Filmmaker, Lester Jones, offers us a look into the fascinating region of Hong Kong, China. The ambitious creative offers up a series of interviews along with broll of the Eastern city that also never sleeps (forget New York). One of the most densely populated places in the world, Hong Kong is nothing short of a melting pot for artists, designers and brands alike. Peep the steez and understand why!
The recent postCommunist years of China’s growth have come at a hefty price, pollution. The BBC reports on how Beijing is currently suffering smog levels that are over 400 times the designated world limit. Unofficial tests record it at over 800! Aside from the obvious health risks and hospital visits this smog is causing, many Chinese are also just outraged at the way officials and agencies have handled the situation. Plus the growth numbers staggering. Beacause of the economic upturn, China consumes about half of the world’s coal and it’s automobile count is at 5 million, twice London’s! Makes one really reconsider the worth or meaning of “growth” it just puts such large populations at risk.
Deep in Mongolia lies the abandoned city of Ordos. Once the Chinese equivalent of Dubai, the former boomtown now sits mostly uninhabited and laden with tons of superfluous architecture. And guess what? A few skaters thought it’d be awesome to trek over and shred it. Here’s the result of their expedition.
Controversial Chinese artist, Ai Weiwei, is the subject of Alison Klayman’s new documentary, Never Sorry. The film (actually a 2012 Sundance official selection) is set to hit theaters on July 27th and follows the escapades and tyrades of the activistmost of it denouncing Chinese political opression and ignorance. We dare you to peep the trailer and not be inspired.
The Guardian reports on how Chinese microbloggers area avoiding the long arm of the internetcensoring law by coding references to politics and government with pop culture. That’s right, web users are turning to Teletubbies and instant noodle names to make reference to government officials and politics in their posts:
Not a stranger to counterfeit goods, China is now becoming a haven for a new fake product, wine! Vintage varieties are being targeted because of the profit margin and because the drink is becoming a very popular mark of high social standing. The problem is so rampant that fake bottles can be found openly displayed everywhere from open markets to local stores. Read more about Beijing’s burgeoning bootleg wine scene here.
Reports say that a site full of bachelor policemen has become the most popular Weibo microblog in China. More than 2000 fans follow the online initiative started by Wuhou public security bureau in the province of Chengdu of Sichuan. The goal is to help single officers that work long hours that prevent a normal social life, find dates. Who wants a handsome, employed, guntoting Valentine?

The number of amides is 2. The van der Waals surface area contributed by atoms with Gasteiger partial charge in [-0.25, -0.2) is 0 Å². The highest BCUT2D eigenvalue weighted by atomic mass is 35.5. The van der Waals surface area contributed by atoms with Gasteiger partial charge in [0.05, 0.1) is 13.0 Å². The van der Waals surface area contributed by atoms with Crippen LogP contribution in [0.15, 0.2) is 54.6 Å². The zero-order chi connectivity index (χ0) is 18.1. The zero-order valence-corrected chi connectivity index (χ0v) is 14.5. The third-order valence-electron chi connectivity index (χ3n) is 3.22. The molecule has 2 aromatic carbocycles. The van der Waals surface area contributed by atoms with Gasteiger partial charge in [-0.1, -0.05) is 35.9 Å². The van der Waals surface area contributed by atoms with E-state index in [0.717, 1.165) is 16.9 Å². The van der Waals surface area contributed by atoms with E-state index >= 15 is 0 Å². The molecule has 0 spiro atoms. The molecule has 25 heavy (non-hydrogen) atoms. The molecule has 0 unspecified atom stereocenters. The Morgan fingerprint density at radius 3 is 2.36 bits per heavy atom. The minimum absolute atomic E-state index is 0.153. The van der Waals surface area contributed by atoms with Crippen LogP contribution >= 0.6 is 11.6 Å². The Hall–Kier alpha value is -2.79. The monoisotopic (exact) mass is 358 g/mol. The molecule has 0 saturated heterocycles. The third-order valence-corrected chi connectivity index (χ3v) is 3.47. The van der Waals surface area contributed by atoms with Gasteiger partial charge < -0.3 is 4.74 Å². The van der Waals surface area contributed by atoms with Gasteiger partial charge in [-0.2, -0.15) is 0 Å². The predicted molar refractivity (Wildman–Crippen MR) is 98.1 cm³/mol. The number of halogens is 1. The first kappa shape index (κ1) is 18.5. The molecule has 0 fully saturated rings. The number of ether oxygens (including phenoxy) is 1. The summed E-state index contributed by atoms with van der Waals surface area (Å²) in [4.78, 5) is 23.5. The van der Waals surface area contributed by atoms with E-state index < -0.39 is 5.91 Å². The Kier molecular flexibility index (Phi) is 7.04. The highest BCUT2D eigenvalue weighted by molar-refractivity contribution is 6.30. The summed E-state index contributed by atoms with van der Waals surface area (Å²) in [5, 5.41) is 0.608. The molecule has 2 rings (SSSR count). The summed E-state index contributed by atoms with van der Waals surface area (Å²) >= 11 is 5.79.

Chicago Bulls AllStar point guard, Derrick Rose, is rumored to be preparing to sign a $250K USD contract with Adidas. The deal, being dubbed a “lifetime” one, will span 10 years. Sources say the plan is to give the Nike/Kobe deal some competition, especially in China and the rest of the Far East. If true, Rose will make it into the books as the current highest paid shoe endorser in all of the NBA!
Meet Ai Wei Wei, Chinese artist at large. The contemporary sculptor, architect and designer is currently at the forefront of cultural controversy with the Chinese government. You see, Wei Wei, no stranger to the art world, is also an advocate against government corruption. Equipped with his very own Twitter account and rebellious art, he has become the target of a countrywide crackdown on artists, lawyers and intellectuals alike. Sources report that his Beijing studio was actually ravaged by authorities in a recent tirade. It’ll be interesting to see what becomes of the artist who’s no stranger to the US and has even created work for New York City’s Central Park!
Enovate, a youthfocused insights and design company based in China, has created a crashcourse on what it means to be young in the country. The film is a response to Box1824’s video, We All Want To Be Young, with specific focus on Chinese youth culture, history and statistics. One of the more prevalent concepts revealed in the video is that China’s current generation of youth are mostly onechild policy derivatives, meaning that they grew up centered around the family and the primary focus of its values and wealthsomething rather unique for any child. It will be interesting how this focus and energy transpires within the coming years. China is certainly the country to watch, and its new generation, the generation to pitch to!